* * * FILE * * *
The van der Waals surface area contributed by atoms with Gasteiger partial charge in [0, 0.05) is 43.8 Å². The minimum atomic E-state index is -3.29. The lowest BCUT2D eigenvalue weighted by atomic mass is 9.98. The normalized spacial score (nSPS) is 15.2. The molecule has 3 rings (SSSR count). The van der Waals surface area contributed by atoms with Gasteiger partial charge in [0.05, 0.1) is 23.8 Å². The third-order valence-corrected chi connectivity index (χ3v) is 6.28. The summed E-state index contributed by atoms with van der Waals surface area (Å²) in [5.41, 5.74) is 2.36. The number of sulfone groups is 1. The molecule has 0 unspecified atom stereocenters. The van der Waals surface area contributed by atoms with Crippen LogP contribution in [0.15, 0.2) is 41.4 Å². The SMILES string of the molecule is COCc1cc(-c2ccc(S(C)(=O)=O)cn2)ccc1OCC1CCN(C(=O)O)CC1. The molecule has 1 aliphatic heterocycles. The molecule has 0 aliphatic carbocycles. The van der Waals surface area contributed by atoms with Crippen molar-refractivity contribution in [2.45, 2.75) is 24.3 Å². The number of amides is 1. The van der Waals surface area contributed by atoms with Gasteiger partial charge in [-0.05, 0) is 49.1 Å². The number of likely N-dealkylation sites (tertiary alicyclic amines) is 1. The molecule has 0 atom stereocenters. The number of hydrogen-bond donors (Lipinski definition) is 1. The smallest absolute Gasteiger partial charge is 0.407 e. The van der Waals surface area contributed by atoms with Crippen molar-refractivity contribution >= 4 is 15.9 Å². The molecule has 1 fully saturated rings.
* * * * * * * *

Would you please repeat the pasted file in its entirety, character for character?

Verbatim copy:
The van der Waals surface area contributed by atoms with Gasteiger partial charge in [0, 0.05) is 43.8 Å². The minimum atomic E-state index is -3.29. The lowest BCUT2D eigenvalue weighted by atomic mass is 9.98. The normalized spacial score (nSPS) is 15.2. The molecule has 3 rings (SSSR count). The van der Waals surface area contributed by atoms with Gasteiger partial charge in [0.05, 0.1) is 23.8 Å². The third-order valence-corrected chi connectivity index (χ3v) is 6.28. The summed E-state index contributed by atoms with van der Waals surface area (Å²) in [5.41, 5.74) is 2.36. The number of sulfone groups is 1. The molecule has 0 unspecified atom stereocenters. The van der Waals surface area contributed by atoms with Crippen LogP contribution in [0.15, 0.2) is 41.4 Å². The SMILES string of the molecule is COCc1cc(-c2ccc(S(C)(=O)=O)cn2)ccc1OCC1CCN(C(=O)O)CC1. The molecule has 1 aliphatic heterocycles. The molecule has 0 aliphatic carbocycles. The van der Waals surface area contributed by atoms with Crippen molar-refractivity contribution in [2.45, 2.75) is 24.3 Å². The number of amides is 1. The van der Waals surface area contributed by atoms with Gasteiger partial charge in [-0.05, 0) is 49.1 Å². The number of likely N-dealkylation sites (tertiary alicyclic amines) is 1. The molecule has 0 atom stereocenters. The number of hydrogen-bond donors (Lipinski definition) is 1. The smallest absolute Gasteiger partial charge is 0.407 e. The van der Waals surface area contributed by atoms with Crippen molar-refractivity contribution >= 4 is 15.9 Å². The molecule has 1 fully saturated rings.